Today’s column is written by Yannick Koger, principal consultant, big data and business intelligence, at Infinitive.
Yogi Berra once said that it's tough to make predictions, especially about the future.
He could just have easily been talking about business intelligence as baseball when he uttered those immortal words.
I’ve previously discussed the importance of the film “Moneyball” in exploring how big data increasingly factors into business decision-making, even in sports. When Oakland Athletics manager Billy Beane started using big data analysis to drive front-office decisions, he didn’t win instant admiration. But today Beane is not only revered as a baseball guru; he has also found success off the field as a board member of NetSuite, a position he’s held since 2007.
Like it or not, big data is here to stay. In business, the question is how you can you best apply big data to various realms. In other words, what are the big ideas when it comes to big data?
For starters, you have to make sure you’re relying on thorough, objective data. Too narrow an inquiry can give you the right answer to the wrong question.
Let’s take an example from the 1999 MLB draft, where you would have had a choice between two players. The first was the Arizona high school player of the year and had just put up a .560 average, 22 home runs, 14 doubles and 81 RBIs in his senior year.
The second player was putting up decent numbers in the minors, but a scouting report worried that he had a “heavy, bulky body” and “tends to be a hacker” at the plate. The data clearly tells you to pick the first player, right?
But the second player, who was selected in the 13th round of the 1999 draft, turned out to be three-time National League MVP and future Hall of Famer Albert Pujols. The first player – and fourth overall pick from that year – was Corey Myers, who never made it to the show.
These errant draft picks were based on a too-limited selection of stats. Had social media existed back then, we might have had some “unstructured” insights about Pujols’ ability to hit in the clutch or make adjustments in between at-bats.
You’ve also got to ensure you have the right people analyzing the data and using it to generate relevant insights for the business. That means skilled analysts who have solid technical knowledge and clear business perspectives, who understand the areas where data-driven insights are actionable and can provide tangible business improvements.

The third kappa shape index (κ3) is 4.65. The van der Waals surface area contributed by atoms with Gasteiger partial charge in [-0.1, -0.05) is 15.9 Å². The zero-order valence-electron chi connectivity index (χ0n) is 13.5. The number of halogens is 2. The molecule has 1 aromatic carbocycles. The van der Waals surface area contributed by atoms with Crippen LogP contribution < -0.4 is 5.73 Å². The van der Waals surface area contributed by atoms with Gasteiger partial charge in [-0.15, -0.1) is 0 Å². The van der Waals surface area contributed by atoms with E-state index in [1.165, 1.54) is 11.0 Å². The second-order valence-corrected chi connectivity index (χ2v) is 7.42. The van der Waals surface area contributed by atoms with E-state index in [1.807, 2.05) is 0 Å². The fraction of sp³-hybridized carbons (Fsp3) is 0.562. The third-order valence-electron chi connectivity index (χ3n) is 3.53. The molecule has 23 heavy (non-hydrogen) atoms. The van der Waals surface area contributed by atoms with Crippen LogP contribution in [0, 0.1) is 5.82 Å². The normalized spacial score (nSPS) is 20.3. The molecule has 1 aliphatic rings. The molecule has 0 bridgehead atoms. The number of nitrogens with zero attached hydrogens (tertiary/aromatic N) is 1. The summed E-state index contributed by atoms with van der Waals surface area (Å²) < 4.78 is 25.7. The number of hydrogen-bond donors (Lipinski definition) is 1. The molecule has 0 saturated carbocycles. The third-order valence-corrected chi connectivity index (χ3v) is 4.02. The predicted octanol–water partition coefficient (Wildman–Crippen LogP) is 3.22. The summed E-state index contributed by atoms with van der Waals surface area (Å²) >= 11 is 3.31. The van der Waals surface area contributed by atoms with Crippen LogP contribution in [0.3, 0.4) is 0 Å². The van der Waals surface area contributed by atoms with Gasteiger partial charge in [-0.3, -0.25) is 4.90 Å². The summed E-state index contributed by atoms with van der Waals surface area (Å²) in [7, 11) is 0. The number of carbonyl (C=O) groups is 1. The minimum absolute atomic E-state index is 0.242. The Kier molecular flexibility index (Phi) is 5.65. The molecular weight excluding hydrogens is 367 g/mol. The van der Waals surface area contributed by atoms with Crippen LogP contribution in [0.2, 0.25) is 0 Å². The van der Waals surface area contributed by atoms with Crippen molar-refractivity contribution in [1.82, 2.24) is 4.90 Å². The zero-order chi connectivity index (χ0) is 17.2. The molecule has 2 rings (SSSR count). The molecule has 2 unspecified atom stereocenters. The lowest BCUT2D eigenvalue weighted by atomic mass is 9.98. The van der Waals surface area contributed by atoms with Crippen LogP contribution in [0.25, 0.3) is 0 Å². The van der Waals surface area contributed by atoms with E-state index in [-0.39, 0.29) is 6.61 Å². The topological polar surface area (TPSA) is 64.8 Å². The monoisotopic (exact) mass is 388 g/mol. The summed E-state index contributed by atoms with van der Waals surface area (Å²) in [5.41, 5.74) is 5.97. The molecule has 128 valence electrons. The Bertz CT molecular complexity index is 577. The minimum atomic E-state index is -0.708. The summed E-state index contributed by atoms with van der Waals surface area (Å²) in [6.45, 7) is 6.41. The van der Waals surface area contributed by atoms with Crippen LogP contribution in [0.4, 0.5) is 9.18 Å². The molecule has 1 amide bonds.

Optimally, a combination of people, process, technology and strategy is necessary to address big data challenges and seize the big data opportunity. In baseball, that means having a general manager with the skills and knowledge to identify the right metrics for players who can help deliver the best return in terms of generating the most wins per resources invested. Increasingly, every Major League Baseball franchise collects ample data, but it’s the teams that best use the data that succeed.
Finally, you’ve got to adapt and look for more new ways of generating actionable insights. As recently reported, MLB will implement revolutionary camera technology to capture every action at the plate and on the field, allowing front offices to analyze brand new data streams in search of a competitive edge.
As once-overlooked metrics like on-base percentage have now become widely used, Beane says it’s critical to seek value elsewhere.
“The idea that you can create a template that will work forever doesn’t happen in any business,” he said.
To truly thrive, you may have to look to the metrics your competition is ignoring. In other words, big data is an ongoing pursuit, not a one-time destination.
Big data isn’t just a quirk of America’s favorite pastime – it’s an essential component of the best business intelligence practices across industries. So even if you choose to just sit back and watch the action unfold this season, without going deep into the box scores and SABRmetrics, you can apply some of baseball’s business intelligence and big data innovations within your organization.
After all, there’s no such thing as fantasy business.
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